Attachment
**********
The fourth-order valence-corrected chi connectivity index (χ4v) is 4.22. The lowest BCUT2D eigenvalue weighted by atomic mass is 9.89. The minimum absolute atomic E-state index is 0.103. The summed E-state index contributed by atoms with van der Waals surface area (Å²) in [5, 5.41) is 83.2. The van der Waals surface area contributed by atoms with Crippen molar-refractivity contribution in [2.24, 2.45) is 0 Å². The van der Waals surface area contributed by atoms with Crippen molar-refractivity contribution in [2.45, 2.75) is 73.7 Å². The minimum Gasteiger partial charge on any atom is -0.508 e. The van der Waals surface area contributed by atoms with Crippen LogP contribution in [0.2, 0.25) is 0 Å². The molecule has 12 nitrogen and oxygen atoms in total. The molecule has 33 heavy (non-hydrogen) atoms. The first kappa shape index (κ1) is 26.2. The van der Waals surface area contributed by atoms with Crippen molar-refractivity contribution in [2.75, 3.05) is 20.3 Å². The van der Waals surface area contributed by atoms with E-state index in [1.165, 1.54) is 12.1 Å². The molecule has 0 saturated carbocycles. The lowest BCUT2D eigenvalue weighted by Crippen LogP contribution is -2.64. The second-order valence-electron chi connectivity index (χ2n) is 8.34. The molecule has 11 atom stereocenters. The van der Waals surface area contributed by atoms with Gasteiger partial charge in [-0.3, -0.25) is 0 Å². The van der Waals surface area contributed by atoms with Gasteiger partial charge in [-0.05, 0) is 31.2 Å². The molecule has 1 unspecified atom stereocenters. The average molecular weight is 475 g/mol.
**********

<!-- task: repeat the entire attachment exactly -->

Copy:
The fourth-order valence-corrected chi connectivity index (χ4v) is 4.22. The lowest BCUT2D eigenvalue weighted by atomic mass is 9.89. The minimum absolute atomic E-state index is 0.103. The summed E-state index contributed by atoms with van der Waals surface area (Å²) in [5, 5.41) is 83.2. The van der Waals surface area contributed by atoms with Crippen molar-refractivity contribution in [2.24, 2.45) is 0 Å². The van der Waals surface area contributed by atoms with Crippen molar-refractivity contribution in [2.45, 2.75) is 73.7 Å². The minimum Gasteiger partial charge on any atom is -0.508 e. The van der Waals surface area contributed by atoms with Crippen LogP contribution in [0.2, 0.25) is 0 Å². The molecule has 12 nitrogen and oxygen atoms in total. The molecule has 33 heavy (non-hydrogen) atoms. The first kappa shape index (κ1) is 26.2. The van der Waals surface area contributed by atoms with Crippen molar-refractivity contribution in [2.75, 3.05) is 20.3 Å². The van der Waals surface area contributed by atoms with E-state index in [1.165, 1.54) is 12.1 Å². The molecule has 0 saturated carbocycles. The lowest BCUT2D eigenvalue weighted by Crippen LogP contribution is -2.64. The second-order valence-electron chi connectivity index (χ2n) is 8.34. The molecule has 11 atom stereocenters. The van der Waals surface area contributed by atoms with Gasteiger partial charge in [-0.3, -0.25) is 0 Å². The van der Waals surface area contributed by atoms with Gasteiger partial charge in [-0.05, 0) is 31.2 Å². The molecule has 1 unspecified atom stereocenters. The average molecular weight is 475 g/mol.